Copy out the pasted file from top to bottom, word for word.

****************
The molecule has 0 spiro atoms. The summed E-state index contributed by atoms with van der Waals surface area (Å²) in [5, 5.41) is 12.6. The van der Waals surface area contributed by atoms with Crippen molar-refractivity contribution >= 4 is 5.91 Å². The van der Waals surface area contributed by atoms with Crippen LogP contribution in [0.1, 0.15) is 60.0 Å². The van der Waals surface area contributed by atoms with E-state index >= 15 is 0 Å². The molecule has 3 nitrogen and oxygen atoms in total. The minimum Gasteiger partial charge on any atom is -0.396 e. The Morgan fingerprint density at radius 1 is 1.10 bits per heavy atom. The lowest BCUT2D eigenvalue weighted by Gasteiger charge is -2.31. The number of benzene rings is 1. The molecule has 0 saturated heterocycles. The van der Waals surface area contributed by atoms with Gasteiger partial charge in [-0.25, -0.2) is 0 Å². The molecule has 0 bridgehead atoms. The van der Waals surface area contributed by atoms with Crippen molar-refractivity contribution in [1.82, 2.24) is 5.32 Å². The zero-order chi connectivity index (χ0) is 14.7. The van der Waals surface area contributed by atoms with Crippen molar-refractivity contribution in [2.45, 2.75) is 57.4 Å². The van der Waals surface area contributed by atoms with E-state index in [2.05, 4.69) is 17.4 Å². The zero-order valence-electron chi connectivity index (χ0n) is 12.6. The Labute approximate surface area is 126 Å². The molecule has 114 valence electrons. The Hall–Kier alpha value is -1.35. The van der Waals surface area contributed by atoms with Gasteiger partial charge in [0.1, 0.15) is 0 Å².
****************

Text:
The molecule has 0 spiro atoms. The summed E-state index contributed by atoms with van der Waals surface area (Å²) in [5, 5.41) is 12.6. The van der Waals surface area contributed by atoms with Crippen molar-refractivity contribution >= 4 is 5.91 Å². The van der Waals surface area contributed by atoms with Crippen LogP contribution in [0.1, 0.15) is 60.0 Å². The van der Waals surface area contributed by atoms with E-state index >= 15 is 0 Å². The molecule has 3 nitrogen and oxygen atoms in total. The minimum Gasteiger partial charge on any atom is -0.396 e. The Morgan fingerprint density at radius 1 is 1.10 bits per heavy atom. The lowest BCUT2D eigenvalue weighted by Gasteiger charge is -2.31. The number of benzene rings is 1. The molecule has 0 saturated heterocycles. The van der Waals surface area contributed by atoms with Gasteiger partial charge in [-0.25, -0.2) is 0 Å². The molecule has 0 bridgehead atoms. The van der Waals surface area contributed by atoms with Crippen molar-refractivity contribution in [1.82, 2.24) is 5.32 Å². The zero-order chi connectivity index (χ0) is 14.7. The van der Waals surface area contributed by atoms with Crippen molar-refractivity contribution in [2.45, 2.75) is 57.4 Å². The van der Waals surface area contributed by atoms with E-state index in [2.05, 4.69) is 17.4 Å². The zero-order valence-electron chi connectivity index (χ0n) is 12.6. The Labute approximate surface area is 126 Å². The molecule has 114 valence electrons. The Hall–Kier alpha value is -1.35. The van der Waals surface area contributed by atoms with Gasteiger partial charge in [0.1, 0.15) is 0 Å².